Diaper rash (diaper dermatitis) is a skin problem caused by the skin staying wet, rubbing from the diaper, and contact with chemicals in the urine and stool. The skin may look red, raw, scalded, or burned. While a diaper rash is uncomfortable, generally it is not a serious problem.
Diaper rash is the most common skin problem in babies and young children, but it can occur at any age if diapers or incontinence briefs are worn. Diaper rash occurs most often in babies between the ages of 9 and 12 months. It often occurs in babies who sleep for many hours without waking so the wet diaper is on them longer.
An adult may develop a rash in the genital area if he or she cannot wash the genital area well. If an adult does not have complete bowel or bladder control (incontinence), he or she may use incontinence briefs. These briefs can cause skin irritation or a person may be allergic to the perfumes in the material. This type of rash is very similar to a baby's diaper rash. Home treatment measures may help the rash go away.
Fungal or bacterial infections may be the cause of the diaper rash. The skin may be red and swollen with a mild rash or blister and peel in a severe rash. A diaper rash that becomes raw, oozes fluid, or bleeds is harder to treat.
The most common causes of diaper rash include:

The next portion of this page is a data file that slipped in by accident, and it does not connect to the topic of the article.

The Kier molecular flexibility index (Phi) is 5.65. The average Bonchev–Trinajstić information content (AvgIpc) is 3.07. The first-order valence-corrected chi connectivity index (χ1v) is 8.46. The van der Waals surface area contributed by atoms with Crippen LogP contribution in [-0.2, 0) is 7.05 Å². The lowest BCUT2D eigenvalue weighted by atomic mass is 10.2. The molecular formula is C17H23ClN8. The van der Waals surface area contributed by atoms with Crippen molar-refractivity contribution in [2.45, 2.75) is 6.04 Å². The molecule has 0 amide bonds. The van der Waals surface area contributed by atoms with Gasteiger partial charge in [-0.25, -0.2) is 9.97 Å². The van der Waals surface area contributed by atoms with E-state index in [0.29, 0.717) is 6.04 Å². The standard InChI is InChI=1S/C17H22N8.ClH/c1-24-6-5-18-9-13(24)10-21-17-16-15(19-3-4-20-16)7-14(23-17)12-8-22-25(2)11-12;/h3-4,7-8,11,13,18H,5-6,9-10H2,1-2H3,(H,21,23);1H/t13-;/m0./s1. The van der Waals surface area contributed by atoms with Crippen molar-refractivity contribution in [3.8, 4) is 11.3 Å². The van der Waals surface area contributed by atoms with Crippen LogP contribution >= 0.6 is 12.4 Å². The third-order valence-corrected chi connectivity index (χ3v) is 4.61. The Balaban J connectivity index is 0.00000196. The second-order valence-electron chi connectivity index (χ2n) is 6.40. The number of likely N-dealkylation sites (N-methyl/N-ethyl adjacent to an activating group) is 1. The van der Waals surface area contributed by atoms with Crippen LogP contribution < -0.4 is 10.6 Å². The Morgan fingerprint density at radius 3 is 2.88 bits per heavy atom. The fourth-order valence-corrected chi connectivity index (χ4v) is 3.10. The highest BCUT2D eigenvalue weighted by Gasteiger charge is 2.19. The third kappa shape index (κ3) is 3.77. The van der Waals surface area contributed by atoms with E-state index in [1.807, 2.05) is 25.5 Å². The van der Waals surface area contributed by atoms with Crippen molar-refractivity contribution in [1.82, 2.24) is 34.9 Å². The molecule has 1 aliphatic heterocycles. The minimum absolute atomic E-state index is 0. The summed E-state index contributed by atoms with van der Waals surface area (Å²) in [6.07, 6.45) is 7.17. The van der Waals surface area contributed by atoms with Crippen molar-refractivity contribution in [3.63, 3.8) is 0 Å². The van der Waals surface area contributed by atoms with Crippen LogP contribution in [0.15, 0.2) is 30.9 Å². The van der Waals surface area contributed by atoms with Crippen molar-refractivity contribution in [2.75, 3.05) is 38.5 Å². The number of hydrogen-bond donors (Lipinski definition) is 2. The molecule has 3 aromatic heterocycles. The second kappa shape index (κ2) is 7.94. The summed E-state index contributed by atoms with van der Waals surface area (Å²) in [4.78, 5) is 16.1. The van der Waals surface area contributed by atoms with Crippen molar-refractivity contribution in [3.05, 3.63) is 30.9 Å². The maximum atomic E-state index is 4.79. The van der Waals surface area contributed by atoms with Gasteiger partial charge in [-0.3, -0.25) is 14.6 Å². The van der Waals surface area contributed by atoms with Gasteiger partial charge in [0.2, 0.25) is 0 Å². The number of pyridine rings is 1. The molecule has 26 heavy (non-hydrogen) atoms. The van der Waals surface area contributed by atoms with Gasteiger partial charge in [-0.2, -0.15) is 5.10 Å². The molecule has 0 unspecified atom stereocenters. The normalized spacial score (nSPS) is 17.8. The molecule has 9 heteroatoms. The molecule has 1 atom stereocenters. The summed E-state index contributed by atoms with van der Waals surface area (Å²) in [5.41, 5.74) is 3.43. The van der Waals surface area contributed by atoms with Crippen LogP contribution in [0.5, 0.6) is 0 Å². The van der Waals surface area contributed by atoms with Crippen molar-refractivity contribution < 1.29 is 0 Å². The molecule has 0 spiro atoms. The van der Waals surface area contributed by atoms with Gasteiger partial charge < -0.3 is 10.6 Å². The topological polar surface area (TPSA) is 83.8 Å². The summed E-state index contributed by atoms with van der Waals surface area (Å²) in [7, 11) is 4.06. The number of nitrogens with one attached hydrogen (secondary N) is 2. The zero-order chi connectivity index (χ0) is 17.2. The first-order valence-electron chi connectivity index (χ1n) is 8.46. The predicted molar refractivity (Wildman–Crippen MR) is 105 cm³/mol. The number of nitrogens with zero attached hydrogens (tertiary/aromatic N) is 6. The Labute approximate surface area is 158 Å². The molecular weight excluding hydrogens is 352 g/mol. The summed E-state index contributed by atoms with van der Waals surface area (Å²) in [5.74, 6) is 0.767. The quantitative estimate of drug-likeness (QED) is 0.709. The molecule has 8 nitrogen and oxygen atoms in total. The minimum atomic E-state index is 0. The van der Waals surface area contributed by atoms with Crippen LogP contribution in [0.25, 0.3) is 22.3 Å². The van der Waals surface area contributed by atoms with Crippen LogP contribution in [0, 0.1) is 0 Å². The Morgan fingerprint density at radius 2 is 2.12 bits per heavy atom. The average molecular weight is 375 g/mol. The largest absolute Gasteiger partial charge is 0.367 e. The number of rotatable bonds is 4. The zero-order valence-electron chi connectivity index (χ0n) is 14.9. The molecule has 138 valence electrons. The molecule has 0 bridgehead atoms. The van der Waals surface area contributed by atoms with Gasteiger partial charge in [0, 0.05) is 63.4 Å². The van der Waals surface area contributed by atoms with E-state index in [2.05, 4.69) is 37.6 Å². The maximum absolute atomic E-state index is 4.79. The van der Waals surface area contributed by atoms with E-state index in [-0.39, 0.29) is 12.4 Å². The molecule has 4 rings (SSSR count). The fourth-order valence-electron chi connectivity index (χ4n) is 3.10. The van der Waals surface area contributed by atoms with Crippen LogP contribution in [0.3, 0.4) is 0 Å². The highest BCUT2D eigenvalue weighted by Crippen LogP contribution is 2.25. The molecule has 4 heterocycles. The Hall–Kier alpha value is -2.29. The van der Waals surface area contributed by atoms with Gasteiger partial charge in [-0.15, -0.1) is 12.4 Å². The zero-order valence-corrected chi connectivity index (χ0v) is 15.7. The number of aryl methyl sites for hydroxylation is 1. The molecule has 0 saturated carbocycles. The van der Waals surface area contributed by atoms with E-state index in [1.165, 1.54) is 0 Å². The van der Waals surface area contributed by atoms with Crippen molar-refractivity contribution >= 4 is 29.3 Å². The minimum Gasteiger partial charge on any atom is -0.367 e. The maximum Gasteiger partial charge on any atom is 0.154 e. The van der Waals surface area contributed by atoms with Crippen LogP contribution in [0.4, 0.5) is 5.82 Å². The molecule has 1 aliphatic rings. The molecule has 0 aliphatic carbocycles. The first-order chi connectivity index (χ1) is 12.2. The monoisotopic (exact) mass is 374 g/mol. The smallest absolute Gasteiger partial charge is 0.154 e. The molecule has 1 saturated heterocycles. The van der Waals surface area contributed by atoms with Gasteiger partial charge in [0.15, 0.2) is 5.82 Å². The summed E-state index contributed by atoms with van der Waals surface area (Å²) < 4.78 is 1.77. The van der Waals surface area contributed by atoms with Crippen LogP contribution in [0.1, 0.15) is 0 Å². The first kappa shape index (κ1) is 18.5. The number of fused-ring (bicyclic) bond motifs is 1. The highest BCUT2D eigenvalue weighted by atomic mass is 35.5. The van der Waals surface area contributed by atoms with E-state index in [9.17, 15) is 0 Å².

A diaper rash may also be a sign of abuse or neglect.
Sometimes a diaper rash may occur with other skin problems, such as psoriasis, atopic dermatitis, or seborrhea. The rash may be red and oozing. A crust may form, and there will often be similar patches of rash on other parts of the body.
Most diaper rashes last about 24 hours and can be treated at home. The rash clears up when the diapers are changed more often, careful washing and cleaning of the skin is done, or nonprescription ointments are put on the area. Treatment for diaper rash is the same for both children and adults.
Check the person's symptoms to decide if and when you should see a doctor.
Home treatment is generally all that is needed for most cases of diaper rash. At the first sign of a diaper rash, try the following steps:
If the diaper rash does not get better after several days, try the following steps.
When treating a diaper rash:
Call your doctor if any of the following occur during home treatment:
The following simple steps can help prevent diaper rash.
To prepare for your appointment, see the topic Making the Most of Your Appointment.
You can help your doctor diagnose and treat your condition by being prepared to answer the following questions:
|Primary Medical Reviewer||William H. Blahd, Jr., MD, FACEP - Emergency Medicine|
|Specialist Medical Reviewer||H. Michael O'Connor, MD - Emergency Medicine|
|Last Revised||February 21, 2012|
Last Revised: February 21, 2012
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